Both terms are 19th-century euphemisms for "erotic dancer";[3] almeh literally means "learned woman" and came to be used as a replacement for ghaziya after the ghawazi were legally banned in 1834.

An almeh originally was a courtesan in Egyptian culture, a woman educated to sing and recite classical poetry and to discourse. After the ghawazi were banned, they were forced to pretend that they were in fact awalim. The term almeh was introduced in French Orientalism as almée and used synonymously with "belly dancer".[4]

HistoryEdit

In 1834, the ghawazi were banished from Cairo to Upper Egypt by Muhammad Ali. Initially, the Ghawazi were a very small group who got banished because of their low-class dancing. By time the term then didn't refer to them but mainly became a general term for any dancers as it included all the traditional and folk dances of Rural and Upper Egyptians, mainly featuring mizmars and heavy bass lines and other traditional Egyptian music in the background.[5]

Beginning in the first half of the 19th century, descriptions and depictions of ghawazi dancers became famous in European Orientalism, and the style was described as danse de ventre or belly-dance from the 1860s.

 
A khawal slave (dancing boy, who is also gay) dressed in a female dancing costume (c. 1870).

The first Ghawazis performed unveiled in the streets. Rapid hip movement and use of brass finger cymbals/hand castanets characterized their dance. Musicians of their tribe usually accompanied them in their dance. They usually wore kohl around their eyes and henna on their fingers, palms, toes and feet.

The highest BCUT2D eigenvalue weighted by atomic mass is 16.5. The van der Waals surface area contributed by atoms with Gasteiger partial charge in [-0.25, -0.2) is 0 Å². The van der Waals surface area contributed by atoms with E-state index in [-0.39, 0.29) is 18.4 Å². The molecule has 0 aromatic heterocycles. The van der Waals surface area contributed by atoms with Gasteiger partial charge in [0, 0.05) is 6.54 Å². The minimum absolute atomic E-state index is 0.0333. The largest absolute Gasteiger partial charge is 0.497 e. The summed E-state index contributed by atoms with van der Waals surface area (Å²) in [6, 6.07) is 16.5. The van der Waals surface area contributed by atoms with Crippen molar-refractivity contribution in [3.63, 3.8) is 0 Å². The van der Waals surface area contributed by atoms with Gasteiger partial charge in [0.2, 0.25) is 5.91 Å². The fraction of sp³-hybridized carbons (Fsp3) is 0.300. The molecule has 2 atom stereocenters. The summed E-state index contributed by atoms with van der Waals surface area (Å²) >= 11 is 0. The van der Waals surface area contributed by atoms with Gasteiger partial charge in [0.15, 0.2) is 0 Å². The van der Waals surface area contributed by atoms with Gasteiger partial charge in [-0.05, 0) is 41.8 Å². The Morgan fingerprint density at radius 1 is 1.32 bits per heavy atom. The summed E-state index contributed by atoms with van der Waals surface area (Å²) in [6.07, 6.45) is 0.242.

The Ghawazi performed in the court of a house, or in the street, before the door, on certain occasions of festivity in the harem. They were never admitted into a respectable harem, but were frequently hired to entertain a party of men in the house of some rake. Both women and men enjoyed their entertainment. However, many people who were more religious, or of the higher classes, disapproved of them.

Many people liked the dancing of the Ghawazi, but felt it was improper because of its being danced by women who should not expose themselves in this manner. Because of this, there was a small number of young male performers called Khawals. The Khawals were Egyptian male traditional dancers who impersonated the women of the Ghawazi and their dance. They were known to impersonate every aspect of the women including their dance and use of castanets.

The khawals were known of being gay and wearing female clothes in dailylife, hence why it was easy for them to occupy the scence.

Contemporary practitionersEdit

Representing diverse historical backgrounds, most of the Ghawazi of the Qena region belong to ethnic minorities such as the Nawar (or Nawara), Halab and Bahlawen.